Impressionistic landscape was executed in the late 19th century by a unknown French artist in the manner of famous Barbison school.
The Barbizon School was a group of landscape artists working in the area of the French town of Barbizon, south of Paris. They rejected the Academic tradition, abandoning theory in an attempt to achieve a truer representation of life in the countryside, and are part of the French Realist movement.Theodore Rousseau (not to be confused with naive artist Henri Rousseau) is the best-known member of the group. Other prominent members included Constant Troyon and Charles-Francois Daubigny.Realist painters Jean-Francois Millet and Camille Corot are also sometimes loosely associated with this school.The Barbizon School artists are often considered to have sown the seeds of Modernism with their individualism, and were the forerunners of the Impressionists, who took a similar philosophical approach to their art.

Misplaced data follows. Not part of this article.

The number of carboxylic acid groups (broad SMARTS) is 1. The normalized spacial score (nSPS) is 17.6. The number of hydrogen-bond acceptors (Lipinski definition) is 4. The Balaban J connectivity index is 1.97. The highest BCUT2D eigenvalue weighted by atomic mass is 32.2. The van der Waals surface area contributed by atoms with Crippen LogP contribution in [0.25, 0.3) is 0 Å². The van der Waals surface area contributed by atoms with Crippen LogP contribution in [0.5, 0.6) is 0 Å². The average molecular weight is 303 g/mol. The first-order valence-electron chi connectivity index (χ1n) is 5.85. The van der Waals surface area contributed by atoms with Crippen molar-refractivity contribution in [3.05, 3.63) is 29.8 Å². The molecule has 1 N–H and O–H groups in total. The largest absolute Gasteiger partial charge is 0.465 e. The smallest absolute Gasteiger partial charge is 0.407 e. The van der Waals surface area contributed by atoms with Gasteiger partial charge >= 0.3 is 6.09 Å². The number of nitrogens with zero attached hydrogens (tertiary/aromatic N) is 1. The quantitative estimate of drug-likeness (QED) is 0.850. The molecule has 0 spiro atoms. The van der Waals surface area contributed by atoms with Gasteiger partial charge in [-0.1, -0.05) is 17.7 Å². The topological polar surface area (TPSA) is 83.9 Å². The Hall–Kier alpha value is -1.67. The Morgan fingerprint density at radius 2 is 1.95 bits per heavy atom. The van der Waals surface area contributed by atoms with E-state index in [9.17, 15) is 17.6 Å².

Literature: Amory, Dita. "The Barbizon School: French Painters of Nature". In Heilbrunn Timeline of Art History. New York: The Metropolitan Museum of Art, 2000
Inscription: signed lower right, original bronze plaque with the artist´s name mounted to the frame.
Technique: oil on canvas. Luxuriousy French original period gold-plated frame.
Measurements: unframed w 16 1/4 " x h 12 1/4 " (41 x 31 cm); framed w 26 1/4 " x h 22 1/4 " (66,5 x 56,5 cm).
Condition: in very good condition.